In Truman, David McCullough asks, "Was Harry Truman an ordinary provincial American sadly miscast in the presidency? Or was he a man of above average, even exceptional qualities and character, who had the makings of greatness?" I believe Harry Truman was a man of exceptional qualities and character, who had the potential for greatness from a very young age.
Harry Truman was a Scott-Irish Baptist, just like most of the other families in Missouri. Born to Martha Ellen Young and John Anderson Truman in 1884, Harry came from a line of frontier settlers on both sides and they were exceptionally wealthy by the time Harry was born. Harry was very well taken care of and had nothing but positive role models from the very beginning of his life. His mother taught him how to read by the age of four and his father showed him determination and the will to keep going no matter how hard things got.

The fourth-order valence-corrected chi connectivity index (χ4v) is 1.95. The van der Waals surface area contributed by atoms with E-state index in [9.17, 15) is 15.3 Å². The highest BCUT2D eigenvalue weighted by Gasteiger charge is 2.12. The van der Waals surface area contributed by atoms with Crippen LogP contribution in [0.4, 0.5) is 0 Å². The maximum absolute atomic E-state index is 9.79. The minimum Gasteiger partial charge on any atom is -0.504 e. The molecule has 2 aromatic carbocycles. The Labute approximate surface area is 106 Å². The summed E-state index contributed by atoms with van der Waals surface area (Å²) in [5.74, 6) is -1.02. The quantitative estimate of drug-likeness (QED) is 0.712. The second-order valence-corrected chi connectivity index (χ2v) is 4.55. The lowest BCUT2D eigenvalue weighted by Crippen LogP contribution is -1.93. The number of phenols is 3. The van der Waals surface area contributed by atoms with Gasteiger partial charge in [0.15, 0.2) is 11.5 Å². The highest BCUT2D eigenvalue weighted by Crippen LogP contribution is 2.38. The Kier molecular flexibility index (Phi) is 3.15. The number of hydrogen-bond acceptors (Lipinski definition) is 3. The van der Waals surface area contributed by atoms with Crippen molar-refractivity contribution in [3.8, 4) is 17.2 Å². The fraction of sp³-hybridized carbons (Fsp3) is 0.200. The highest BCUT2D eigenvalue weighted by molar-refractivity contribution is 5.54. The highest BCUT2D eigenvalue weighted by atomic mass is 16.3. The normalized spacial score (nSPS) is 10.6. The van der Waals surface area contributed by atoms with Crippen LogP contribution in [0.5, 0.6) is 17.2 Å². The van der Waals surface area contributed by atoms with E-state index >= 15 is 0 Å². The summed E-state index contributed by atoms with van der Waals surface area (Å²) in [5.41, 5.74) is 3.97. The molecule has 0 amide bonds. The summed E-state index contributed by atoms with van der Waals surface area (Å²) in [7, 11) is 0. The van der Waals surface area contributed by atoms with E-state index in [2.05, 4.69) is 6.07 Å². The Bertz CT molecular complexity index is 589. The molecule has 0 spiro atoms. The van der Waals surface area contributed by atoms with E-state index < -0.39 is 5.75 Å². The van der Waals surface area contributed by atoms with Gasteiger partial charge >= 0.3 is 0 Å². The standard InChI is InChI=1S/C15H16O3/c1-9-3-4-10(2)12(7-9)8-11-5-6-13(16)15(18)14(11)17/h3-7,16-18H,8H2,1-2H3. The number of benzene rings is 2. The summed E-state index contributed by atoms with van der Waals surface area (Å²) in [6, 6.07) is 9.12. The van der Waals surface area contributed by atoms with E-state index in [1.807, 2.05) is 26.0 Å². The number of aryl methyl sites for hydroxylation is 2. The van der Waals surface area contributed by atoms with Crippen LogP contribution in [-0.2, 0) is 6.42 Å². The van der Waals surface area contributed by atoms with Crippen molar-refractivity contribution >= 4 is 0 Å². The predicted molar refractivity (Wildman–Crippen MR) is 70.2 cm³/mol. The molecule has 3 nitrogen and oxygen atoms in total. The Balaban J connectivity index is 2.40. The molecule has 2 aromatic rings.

Harry had a loving family, all the food he could imagine on his families farm, books to read, and an exceptional amount of land to play on. He had a thirst for learning from the very start. He was a respectable, likeable, observant little boy that loved to read. Harry Truman has said that he had the happiest childhood ever. He was respected for his knowledge and everyone could see his potential from a young age.
Although he had an amazing childhood, it quickly came to an end and his manhood began when his family went bankrupt in 1901. Harry who graduated from high school could not attend college due to his families finances. Instead, he went to work to help his family. Harry was never into farming but he quit his job and worked on the farm with his father. Despite the fact that everyone doubted him, Harry still persevered at farming. Through the trials and tribulations Harry showed his devotion to his family by quitting his job and helping on the farm. Although he was legally blind in his left eye, Harry enlisted in the National Guard during World War I.